Few product announcements have stirred such activities among governments around the world as the then Facebook’s, now Meta’s, announcement of the then Libra, now the dead Diem, announcement. The prospects of having a private company with billions of users issue money was just too much for legislators. All of the sudden, everyone was planning a so-called CBDC or Central Bank Digital Currency.
Now, in most parts of the modern world, we already have digital money, a fact often told to us by nocoiners. Just open your banking app and glean at those numbers representing ones and zeros of money on your screen. So what’s the deal with CBDCs? To be honest, I don’t know, except, perhaps, as a surveillance tool, if we would ditch physical banknotes in the process.
The issue of having people use money not controlled by the government
What seems troubling for lawmakers and many others is the risk, or opportunity, depending on your viewpoint, of having people use money that is not under the control of the government, and they seem to have this idea that the reason why many people would prefer the new alternative is because they’re easier and faster to use, and in some cases cryptocurrencies are. But not always.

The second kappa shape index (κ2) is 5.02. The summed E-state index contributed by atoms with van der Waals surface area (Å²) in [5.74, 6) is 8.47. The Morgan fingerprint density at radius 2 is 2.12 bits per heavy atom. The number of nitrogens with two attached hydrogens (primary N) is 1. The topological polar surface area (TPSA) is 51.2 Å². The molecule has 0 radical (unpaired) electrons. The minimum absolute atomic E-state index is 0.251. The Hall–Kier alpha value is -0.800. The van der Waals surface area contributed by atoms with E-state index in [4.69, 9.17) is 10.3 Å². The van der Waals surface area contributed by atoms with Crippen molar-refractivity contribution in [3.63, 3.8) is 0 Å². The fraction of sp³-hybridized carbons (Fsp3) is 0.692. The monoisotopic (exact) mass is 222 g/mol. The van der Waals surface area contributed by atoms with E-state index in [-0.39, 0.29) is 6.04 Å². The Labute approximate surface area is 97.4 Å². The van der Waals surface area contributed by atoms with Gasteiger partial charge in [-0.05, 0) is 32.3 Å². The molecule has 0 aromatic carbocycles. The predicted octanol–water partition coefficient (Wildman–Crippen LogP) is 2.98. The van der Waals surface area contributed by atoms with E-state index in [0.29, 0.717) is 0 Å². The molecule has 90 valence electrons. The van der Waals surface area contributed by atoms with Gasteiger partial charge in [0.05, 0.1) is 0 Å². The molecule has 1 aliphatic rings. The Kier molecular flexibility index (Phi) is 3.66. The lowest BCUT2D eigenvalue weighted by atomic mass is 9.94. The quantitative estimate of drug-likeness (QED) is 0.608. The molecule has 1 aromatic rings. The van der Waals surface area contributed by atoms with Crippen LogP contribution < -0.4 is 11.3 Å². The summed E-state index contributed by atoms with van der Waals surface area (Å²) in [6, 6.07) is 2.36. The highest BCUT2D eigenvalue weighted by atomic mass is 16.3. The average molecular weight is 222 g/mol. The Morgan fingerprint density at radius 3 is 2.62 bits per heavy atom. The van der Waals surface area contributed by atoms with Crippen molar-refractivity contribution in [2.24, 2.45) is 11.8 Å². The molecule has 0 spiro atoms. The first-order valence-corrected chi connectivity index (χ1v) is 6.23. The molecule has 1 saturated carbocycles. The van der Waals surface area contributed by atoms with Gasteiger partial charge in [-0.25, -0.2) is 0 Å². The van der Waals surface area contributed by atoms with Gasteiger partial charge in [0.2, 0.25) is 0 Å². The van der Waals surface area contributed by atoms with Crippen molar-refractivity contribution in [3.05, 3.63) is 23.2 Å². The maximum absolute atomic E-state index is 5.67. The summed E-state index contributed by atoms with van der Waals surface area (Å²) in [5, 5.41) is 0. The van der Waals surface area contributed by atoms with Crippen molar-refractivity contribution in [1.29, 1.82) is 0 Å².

The thinking of lawmakers seems to go along the lines of “if people are going to use these new forms of money, and we essentially can’t stop this from happening, then we have to come up with our own version of digital money.”
This reminds me of how Microsoft once dismissed the Internet, then made a 180° turn, and came up with the worst web browser the world had ever seen and tried to change web standards in the process. Luckily, the open Internet stood tall.
In the same way, I don’t think CBDC are gmi, because no matter how you twist and turn, CBDC are not going to have the same properties and characteristics as open, permissionless cryptocurrencies. If they for some reason would, then CBDCs would essentially be the same as what we already have: Stablecoins running on open and permissionless blockchains. An open protocol is simply better than any attempt to alter its openness.
The U.S. is way behind China on CBDCs
Zooming out and looking at the geopolitical stage, China is way ahead of the U.S. in the race for a CBDC; they already have it. A digital dollar is years from now. All the U.S. has managed to develop so far is two reports – one coming out of the Fed, and the other from MIT in a clinch with the Boston Fed. Unless, of course, you change the definition of what a CBDC is or can be.